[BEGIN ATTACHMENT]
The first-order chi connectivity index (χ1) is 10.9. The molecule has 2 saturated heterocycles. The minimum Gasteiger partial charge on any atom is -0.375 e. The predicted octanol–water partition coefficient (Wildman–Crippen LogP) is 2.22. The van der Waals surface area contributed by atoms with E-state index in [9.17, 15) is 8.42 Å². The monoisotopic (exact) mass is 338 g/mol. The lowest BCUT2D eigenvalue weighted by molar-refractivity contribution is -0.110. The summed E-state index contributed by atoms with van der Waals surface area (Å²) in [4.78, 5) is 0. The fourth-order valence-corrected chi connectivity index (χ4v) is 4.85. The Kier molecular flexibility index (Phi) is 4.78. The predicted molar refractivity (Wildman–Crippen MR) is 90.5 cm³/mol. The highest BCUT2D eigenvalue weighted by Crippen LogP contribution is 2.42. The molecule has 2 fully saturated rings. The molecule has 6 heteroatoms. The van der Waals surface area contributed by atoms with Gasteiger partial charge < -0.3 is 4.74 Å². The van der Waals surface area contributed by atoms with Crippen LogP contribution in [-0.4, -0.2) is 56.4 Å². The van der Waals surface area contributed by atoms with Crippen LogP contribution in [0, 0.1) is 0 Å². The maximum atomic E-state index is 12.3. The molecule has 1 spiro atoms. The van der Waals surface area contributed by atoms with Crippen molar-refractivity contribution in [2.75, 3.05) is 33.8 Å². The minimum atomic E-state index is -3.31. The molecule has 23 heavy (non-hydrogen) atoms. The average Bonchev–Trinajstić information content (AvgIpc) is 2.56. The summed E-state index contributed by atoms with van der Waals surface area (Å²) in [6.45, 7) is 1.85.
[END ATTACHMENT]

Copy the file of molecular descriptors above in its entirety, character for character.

The first-order chi connectivity index (χ1) is 10.9. The molecule has 2 saturated heterocycles. The minimum Gasteiger partial charge on any atom is -0.375 e. The predicted octanol–water partition coefficient (Wildman–Crippen LogP) is 2.22. The van der Waals surface area contributed by atoms with E-state index in [9.17, 15) is 8.42 Å². The monoisotopic (exact) mass is 338 g/mol. The lowest BCUT2D eigenvalue weighted by molar-refractivity contribution is -0.110. The summed E-state index contributed by atoms with van der Waals surface area (Å²) in [4.78, 5) is 0. The fourth-order valence-corrected chi connectivity index (χ4v) is 4.85. The Kier molecular flexibility index (Phi) is 4.78. The predicted molar refractivity (Wildman–Crippen MR) is 90.5 cm³/mol. The highest BCUT2D eigenvalue weighted by Crippen LogP contribution is 2.42. The molecule has 2 fully saturated rings. The molecule has 6 heteroatoms. The van der Waals surface area contributed by atoms with Gasteiger partial charge < -0.3 is 4.74 Å². The van der Waals surface area contributed by atoms with Crippen LogP contribution in [-0.4, -0.2) is 56.4 Å². The van der Waals surface area contributed by atoms with Crippen LogP contribution in [0, 0.1) is 0 Å². The maximum atomic E-state index is 12.3. The molecule has 1 spiro atoms. The van der Waals surface area contributed by atoms with Crippen molar-refractivity contribution in [2.75, 3.05) is 33.8 Å². The minimum atomic E-state index is -3.31. The molecule has 23 heavy (non-hydrogen) atoms. The average Bonchev–Trinajstić information content (AvgIpc) is 2.56. The summed E-state index contributed by atoms with van der Waals surface area (Å²) in [6.45, 7) is 1.85.